On OCT-28, Heather Geesey,
a Dover Area School Board member who voted to include the statement about
ID in area schools, testified that she had never investigated ID for herself.
She accepted the opinions of two fellow board members who were on the board's
curriculum committee that ID is a scientific theory. She said: "They said it
was a scientific thing. She felt that "it wasn't my job" to evaluate
ID for herself because she did not serve on the committee. During
cross-examination, lawyer Witold Walczak, an ACLU lawyer who represented the
eight families who launched the lawsuit, noted that "The only people in the
school district with a scientific background were opposed to intelligent design
... and you ignored them?" She answered "Yes." 3
The case was concluded on 2005-NOV-04.
Scott Minnich, a microbiology professor at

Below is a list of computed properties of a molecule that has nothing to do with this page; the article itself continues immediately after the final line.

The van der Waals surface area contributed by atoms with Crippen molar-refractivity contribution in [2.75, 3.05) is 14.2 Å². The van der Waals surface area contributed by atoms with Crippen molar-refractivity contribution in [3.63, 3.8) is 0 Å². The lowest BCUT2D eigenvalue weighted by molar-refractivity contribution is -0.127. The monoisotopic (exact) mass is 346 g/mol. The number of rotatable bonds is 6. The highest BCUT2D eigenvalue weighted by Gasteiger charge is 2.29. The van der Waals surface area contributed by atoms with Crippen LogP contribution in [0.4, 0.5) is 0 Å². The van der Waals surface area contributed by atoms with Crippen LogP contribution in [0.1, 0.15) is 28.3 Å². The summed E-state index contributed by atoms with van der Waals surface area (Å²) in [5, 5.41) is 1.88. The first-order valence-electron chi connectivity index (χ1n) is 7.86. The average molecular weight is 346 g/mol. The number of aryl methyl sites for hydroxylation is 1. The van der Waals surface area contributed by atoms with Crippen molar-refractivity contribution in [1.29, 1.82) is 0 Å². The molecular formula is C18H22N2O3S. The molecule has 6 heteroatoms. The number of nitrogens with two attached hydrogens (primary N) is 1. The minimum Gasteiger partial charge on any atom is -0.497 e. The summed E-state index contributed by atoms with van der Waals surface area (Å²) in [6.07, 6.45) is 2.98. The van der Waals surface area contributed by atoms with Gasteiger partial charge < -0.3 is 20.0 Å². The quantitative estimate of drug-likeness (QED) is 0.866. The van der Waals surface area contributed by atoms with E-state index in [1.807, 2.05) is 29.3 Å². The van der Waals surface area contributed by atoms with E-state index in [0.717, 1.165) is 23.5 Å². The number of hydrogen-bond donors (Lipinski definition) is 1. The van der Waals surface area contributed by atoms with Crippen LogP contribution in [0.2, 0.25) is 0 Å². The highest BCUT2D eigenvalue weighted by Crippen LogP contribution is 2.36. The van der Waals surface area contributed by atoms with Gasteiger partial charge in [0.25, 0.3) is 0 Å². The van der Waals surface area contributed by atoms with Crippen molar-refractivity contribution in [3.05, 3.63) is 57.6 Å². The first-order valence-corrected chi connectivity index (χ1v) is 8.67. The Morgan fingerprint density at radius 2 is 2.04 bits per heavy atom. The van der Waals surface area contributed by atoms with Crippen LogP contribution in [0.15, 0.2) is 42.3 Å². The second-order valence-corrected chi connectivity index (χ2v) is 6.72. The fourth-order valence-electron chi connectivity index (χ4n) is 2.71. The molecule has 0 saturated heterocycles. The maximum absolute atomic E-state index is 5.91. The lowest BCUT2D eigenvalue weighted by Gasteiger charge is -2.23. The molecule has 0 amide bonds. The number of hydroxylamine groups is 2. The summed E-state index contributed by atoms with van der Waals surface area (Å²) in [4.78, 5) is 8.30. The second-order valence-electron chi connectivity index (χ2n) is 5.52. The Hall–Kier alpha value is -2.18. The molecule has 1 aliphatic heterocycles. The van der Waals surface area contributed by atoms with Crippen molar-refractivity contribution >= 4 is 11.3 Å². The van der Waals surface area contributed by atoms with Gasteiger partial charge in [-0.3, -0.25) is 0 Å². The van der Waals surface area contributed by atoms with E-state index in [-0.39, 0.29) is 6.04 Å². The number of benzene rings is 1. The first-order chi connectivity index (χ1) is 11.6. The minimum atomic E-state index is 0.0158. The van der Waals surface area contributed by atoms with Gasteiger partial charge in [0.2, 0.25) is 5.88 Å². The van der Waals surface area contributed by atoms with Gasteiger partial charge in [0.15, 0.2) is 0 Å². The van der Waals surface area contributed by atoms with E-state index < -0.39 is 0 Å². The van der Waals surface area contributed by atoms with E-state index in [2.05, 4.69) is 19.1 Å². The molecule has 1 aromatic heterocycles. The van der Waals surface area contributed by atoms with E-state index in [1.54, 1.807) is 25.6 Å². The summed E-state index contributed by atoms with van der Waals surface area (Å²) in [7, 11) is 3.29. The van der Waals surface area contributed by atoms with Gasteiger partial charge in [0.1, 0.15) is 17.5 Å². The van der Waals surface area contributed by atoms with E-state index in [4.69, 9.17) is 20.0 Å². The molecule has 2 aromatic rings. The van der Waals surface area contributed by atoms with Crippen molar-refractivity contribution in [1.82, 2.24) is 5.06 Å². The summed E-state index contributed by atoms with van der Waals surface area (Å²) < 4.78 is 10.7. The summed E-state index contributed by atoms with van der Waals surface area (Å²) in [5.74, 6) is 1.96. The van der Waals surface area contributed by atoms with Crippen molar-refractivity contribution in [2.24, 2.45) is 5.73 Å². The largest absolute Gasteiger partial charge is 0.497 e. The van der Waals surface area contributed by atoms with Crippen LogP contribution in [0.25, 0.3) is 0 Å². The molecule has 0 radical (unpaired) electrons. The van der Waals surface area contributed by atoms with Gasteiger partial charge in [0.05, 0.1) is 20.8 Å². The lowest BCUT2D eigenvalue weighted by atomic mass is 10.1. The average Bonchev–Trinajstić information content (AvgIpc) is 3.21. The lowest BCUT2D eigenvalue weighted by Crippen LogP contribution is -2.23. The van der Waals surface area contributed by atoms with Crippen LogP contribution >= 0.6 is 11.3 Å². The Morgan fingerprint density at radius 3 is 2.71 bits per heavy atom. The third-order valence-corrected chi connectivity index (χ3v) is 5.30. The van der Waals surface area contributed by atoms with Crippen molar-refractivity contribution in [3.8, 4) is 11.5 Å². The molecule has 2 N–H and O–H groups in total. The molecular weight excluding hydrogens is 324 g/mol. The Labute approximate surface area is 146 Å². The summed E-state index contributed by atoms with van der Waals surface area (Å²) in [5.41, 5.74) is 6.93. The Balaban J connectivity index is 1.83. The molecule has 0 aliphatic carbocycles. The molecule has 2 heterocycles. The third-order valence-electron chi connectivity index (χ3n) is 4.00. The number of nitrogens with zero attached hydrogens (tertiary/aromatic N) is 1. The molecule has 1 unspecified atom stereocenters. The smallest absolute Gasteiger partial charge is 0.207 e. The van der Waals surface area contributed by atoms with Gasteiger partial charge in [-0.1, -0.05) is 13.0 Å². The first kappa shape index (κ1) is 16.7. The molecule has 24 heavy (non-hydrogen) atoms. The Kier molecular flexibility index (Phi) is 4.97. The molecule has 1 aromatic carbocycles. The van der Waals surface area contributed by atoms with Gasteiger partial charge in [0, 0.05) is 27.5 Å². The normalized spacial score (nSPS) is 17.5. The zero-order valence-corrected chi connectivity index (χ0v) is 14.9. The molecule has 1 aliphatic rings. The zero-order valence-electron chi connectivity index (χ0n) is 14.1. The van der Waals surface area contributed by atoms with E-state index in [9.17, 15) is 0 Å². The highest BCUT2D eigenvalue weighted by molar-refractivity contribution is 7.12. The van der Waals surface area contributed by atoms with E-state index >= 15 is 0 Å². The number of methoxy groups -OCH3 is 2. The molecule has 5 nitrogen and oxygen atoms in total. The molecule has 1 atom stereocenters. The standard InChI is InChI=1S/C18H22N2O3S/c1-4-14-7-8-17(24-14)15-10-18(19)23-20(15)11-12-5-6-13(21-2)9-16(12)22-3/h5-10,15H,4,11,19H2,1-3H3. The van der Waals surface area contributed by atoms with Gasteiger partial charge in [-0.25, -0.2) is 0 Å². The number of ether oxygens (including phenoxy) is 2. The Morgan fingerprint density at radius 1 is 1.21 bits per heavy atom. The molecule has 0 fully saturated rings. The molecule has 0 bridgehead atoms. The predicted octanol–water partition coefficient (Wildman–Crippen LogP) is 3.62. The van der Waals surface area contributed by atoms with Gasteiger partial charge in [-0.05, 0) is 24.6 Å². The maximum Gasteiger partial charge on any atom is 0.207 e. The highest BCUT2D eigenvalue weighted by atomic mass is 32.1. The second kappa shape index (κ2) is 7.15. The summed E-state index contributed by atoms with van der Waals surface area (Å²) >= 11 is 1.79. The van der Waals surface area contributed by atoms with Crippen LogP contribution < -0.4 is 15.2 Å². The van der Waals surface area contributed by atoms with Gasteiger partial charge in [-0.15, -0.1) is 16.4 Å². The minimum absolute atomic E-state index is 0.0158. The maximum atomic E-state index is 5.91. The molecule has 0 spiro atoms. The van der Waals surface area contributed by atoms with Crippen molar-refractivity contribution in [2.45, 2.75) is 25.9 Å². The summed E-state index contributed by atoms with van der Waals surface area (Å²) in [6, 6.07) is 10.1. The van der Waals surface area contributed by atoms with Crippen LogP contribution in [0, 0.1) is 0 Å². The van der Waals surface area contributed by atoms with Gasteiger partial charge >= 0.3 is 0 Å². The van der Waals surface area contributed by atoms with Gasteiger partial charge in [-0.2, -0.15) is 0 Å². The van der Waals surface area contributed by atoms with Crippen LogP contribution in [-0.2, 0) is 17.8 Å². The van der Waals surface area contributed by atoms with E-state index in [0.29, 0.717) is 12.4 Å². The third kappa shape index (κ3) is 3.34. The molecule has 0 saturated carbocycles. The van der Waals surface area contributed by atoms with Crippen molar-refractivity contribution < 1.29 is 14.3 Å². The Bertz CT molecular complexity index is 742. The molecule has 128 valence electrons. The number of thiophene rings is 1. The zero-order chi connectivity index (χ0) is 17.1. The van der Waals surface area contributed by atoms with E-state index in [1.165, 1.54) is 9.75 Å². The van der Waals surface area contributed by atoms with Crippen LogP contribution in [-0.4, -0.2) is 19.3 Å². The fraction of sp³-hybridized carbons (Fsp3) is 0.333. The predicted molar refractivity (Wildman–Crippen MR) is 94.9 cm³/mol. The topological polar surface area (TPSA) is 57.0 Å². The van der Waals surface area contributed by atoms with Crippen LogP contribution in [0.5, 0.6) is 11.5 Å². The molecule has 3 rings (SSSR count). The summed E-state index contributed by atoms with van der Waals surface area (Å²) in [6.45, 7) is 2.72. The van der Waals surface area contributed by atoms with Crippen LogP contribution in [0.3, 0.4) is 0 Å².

the University of Idaho testified that ID is not discussed in the major
peer-reviewed journals because it is a minority view. He said: "To endorse
intelligent design comes with risk because it’s a position against the
consensus. Science is not a democratic process."
During closing arguments:
Eric Rothschild, a lawyer for the families, said
that: "Intelligent design became the label for the board’s desire to
Patrick Gillen, a lawyer
for the Dover Area School Board, argued that the concept of ID was intended
to call attention to "a new, fledgling science movement." 4
A ruling was expected by the
end of 2006-JAN. Some observers speculated that it would be appealed through various levels of courts
until the case is decided by the U.S. Supreme Court.
In the 2005-NOV-8 elections, the voters in the Dover,
PA area voted to reject for re-election all eight Republican school board
members who had voted for the teaching of ID in area public schools. They were
replaced by Democrats. The new board members were be sworn in on 2005-DEC-05.
David Napierskie, one of the Republicans who lost, said
the vote wasn't just about ideology. He commented: "Some people felt